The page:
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May

Cutting ethanol production would increase gasoline prices from $3.65 to $4.79 per gallon

May 7, 2008

In testimony before Congress, the Renewable Fuels Association (RFA) today identified the growth of ethanol production as a major factor in keeping gasoline prices lower than they otherwise would be.

In testimony before the Subcommittee on Energy and Air Quality of the Committee on Energy and Commerce, RFA President Bob Dinneen noted the positive impact ethanol is having on prices at the pump and pointed out that:

"Removing 4.5 billion gallons of ethanol from the market, as envisioned by [Texas] Governor Perry’s [Renewable Fuels Standard] waiver request, would increase gasoline prices in the short term (up to one year) by up to 31 percent. This means that the current average retail price of $3.65 per gallon would increase to $4.79 per gallon! Such an increase in gasoline prices across the country would be devastating to all Americans. The longer-term response would be smaller, approximately 13 percent, but still a crippling impact on the U.S. economy." Economist John Urbanchuk echoed Dinneen’s comments. In an interview with Reuters, Urbanchuk calculated, "It would add a bit over $1.10 a gallon to gasoline in the short term because you've got to go out and replace that 4.5 billion gallons of ethanol."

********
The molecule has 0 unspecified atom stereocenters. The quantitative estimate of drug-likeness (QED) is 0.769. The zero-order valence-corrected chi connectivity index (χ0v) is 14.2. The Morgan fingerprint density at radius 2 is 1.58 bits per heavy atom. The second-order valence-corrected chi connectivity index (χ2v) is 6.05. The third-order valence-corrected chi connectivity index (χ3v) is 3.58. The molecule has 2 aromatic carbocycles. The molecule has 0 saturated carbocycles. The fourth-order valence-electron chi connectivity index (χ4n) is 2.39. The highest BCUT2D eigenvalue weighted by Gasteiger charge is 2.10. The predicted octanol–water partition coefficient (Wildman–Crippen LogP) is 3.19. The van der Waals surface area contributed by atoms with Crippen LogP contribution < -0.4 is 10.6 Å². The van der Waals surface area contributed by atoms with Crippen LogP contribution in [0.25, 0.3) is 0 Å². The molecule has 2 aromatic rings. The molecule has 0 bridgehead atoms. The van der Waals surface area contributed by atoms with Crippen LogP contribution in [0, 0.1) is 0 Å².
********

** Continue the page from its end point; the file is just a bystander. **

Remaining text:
In his testimony, Dinneen said that one solution helping keep oil and gas prices lower than they otherwise would be is the increasing use of ethanol and other biofuels. Iowa State University estimates American drivers are saving between 30-40 cents thanks to the use of ethanol. Merrill Lynch analyst Francisco Blanch told Business Week:

"For one, the billions of gallons of ethanol are moderating oil prices by ‘easing energy bottlenecks,' says Francisco Blanch, head of global commodity research at Merrill Lynch. Blanch figures that oil prices would be at least 15% higher than they are, if not for today's output of ethanol."

Crude and Food Connection

Representatives of the oil, big food and integrated livestock and meat processing industries have been vocal critics of ethanol, suggesting it is the largest factor behind rising food prices domestically as well as internationally. This smokescreen deliberately diverts attention from the main culprit behind rising consumer prices -- record high oil and gasoline prices and an ever-tightening world oil market.

A recent study from Texas A&M University requested by Texas Governor Rick Perry clearly identified the crude and food connection that the governor chose to ignore: "The underlying force driving changes in the agricultural industry, along with the economy as a whole, is overall higher energy costs, evidenced by $100 per barrel oil."

Likewise, the Federal Reserve Bank of Kansas City observes that, "...a 10 percent gain in energy prices could contribute 5.2 percent to retail food prices." Since January, the price of oil is up more than 30 percent.

And just last week, the White House calculated that, "Without increased ethanol production, food price inflation in the United States would have been 4.25 percent over the past 12 months rather than 4.5 percent." Additionally, the White House noted that, "Increased production of corn-based biofuels is estimated to account for only three percent of the 43 percent increase in global food prices."

For more than 25 years, the Renewable Fuels Association has served as the "Voice of the U.S. Ethanol Industry." The RFA is the national trade association for the U.S. ethanol industry representing ethanol producers, marketers, and service providers.

Contact:
Matt Hartwig
Renewable Fuels Association
202-289-3835



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